Anwar al-Bunni

Lost in the flood of ink spilled these past few weeks over Iran is an increasingly brazen crackdown of dissent by the Assad regime in Syria. The most egregious example is the detention of Anwar al-Bunni, a prominent lawyer and advocate of political reform. A few months ago he opened an EU-sponsored human rights center in Damascus that was quickly shut down by the authorities.

The precipitating event that seems to have fueled that recent crackdown is the release of the Damascus-Beirut Declaration on May 12. The document takes several position at odds to the Assad government. For instance, the declaration insists on "the need for Syria to recognize Lebanese independence once and for all [and] the removal of any reservation and equivocation on this issue." Anwar al-Bunni signed the Declaration.

According to Syria Monitor, a vigilant source for news about the Syrian opposition movement, Anwar al-Bunni's health is deteriorating because of a hunger strike he began at the time of his arrest on May 16.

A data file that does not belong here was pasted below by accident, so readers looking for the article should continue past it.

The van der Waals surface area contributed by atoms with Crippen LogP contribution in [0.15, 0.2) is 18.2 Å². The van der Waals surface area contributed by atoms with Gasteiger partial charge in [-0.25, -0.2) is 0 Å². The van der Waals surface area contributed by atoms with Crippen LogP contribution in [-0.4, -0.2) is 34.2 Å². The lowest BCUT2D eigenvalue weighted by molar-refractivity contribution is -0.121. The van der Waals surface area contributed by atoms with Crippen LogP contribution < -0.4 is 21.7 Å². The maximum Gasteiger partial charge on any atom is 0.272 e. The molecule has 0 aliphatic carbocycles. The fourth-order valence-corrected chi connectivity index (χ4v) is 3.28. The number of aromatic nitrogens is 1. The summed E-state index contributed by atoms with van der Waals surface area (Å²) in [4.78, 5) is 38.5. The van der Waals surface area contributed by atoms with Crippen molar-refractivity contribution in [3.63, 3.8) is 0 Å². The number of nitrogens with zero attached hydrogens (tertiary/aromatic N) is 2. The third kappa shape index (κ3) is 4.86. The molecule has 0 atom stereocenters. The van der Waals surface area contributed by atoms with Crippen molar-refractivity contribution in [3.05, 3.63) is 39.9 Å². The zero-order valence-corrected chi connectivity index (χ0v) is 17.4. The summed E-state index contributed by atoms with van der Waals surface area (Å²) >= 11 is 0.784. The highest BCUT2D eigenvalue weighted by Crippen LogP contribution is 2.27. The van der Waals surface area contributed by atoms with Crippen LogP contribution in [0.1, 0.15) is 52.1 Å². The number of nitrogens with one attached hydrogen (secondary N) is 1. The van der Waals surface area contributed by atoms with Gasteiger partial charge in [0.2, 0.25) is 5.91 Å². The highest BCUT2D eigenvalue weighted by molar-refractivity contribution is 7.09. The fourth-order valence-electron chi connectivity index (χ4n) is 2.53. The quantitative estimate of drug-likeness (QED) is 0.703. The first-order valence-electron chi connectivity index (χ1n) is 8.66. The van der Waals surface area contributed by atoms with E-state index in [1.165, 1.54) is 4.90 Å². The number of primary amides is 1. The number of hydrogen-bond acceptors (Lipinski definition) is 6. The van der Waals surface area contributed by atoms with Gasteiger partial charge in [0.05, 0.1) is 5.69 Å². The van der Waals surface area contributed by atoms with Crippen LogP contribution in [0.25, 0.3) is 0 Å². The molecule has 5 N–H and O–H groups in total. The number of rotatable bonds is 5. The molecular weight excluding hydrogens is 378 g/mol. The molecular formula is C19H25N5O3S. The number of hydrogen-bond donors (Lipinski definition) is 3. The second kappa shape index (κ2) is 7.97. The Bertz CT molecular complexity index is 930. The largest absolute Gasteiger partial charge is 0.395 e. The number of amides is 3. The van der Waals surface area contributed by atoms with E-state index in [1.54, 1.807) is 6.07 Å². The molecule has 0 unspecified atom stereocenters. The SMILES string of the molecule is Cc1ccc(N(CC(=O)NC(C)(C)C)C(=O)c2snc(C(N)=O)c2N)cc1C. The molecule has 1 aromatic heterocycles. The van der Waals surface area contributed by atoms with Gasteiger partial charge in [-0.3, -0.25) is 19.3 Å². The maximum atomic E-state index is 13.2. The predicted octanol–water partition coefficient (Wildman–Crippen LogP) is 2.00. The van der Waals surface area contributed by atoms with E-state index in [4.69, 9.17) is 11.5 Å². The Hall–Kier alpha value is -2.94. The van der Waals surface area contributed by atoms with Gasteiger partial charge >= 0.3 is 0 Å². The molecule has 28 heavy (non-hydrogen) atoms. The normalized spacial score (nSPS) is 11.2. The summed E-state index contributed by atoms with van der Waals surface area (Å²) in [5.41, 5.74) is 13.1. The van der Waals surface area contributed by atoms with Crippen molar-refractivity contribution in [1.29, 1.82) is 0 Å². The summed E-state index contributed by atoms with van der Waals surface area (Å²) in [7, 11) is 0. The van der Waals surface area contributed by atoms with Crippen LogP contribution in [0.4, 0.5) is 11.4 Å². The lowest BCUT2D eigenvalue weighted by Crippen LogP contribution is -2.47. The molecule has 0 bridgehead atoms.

The Council on Foreign Relations has a very thorough rundown of the political currents running through Damascus. The picture is rather grim. Various experts are quoted in this report, but shared assumption is that the difficulties in Iraq and the sense of immediacy regarding the threat from Iran has freed Assad's hand to crackdown aggressively on all threats to Baathist rule. "The Syrian government made a fairly astute calculation that with Iran on top of the international agenda and the United States mired in Iraq, the chances of coordinated international action against Syria are quite small," says Mona Yacoubian of the United States Institute of Peace.


Explore posts in the same categories: Middle East Democracy

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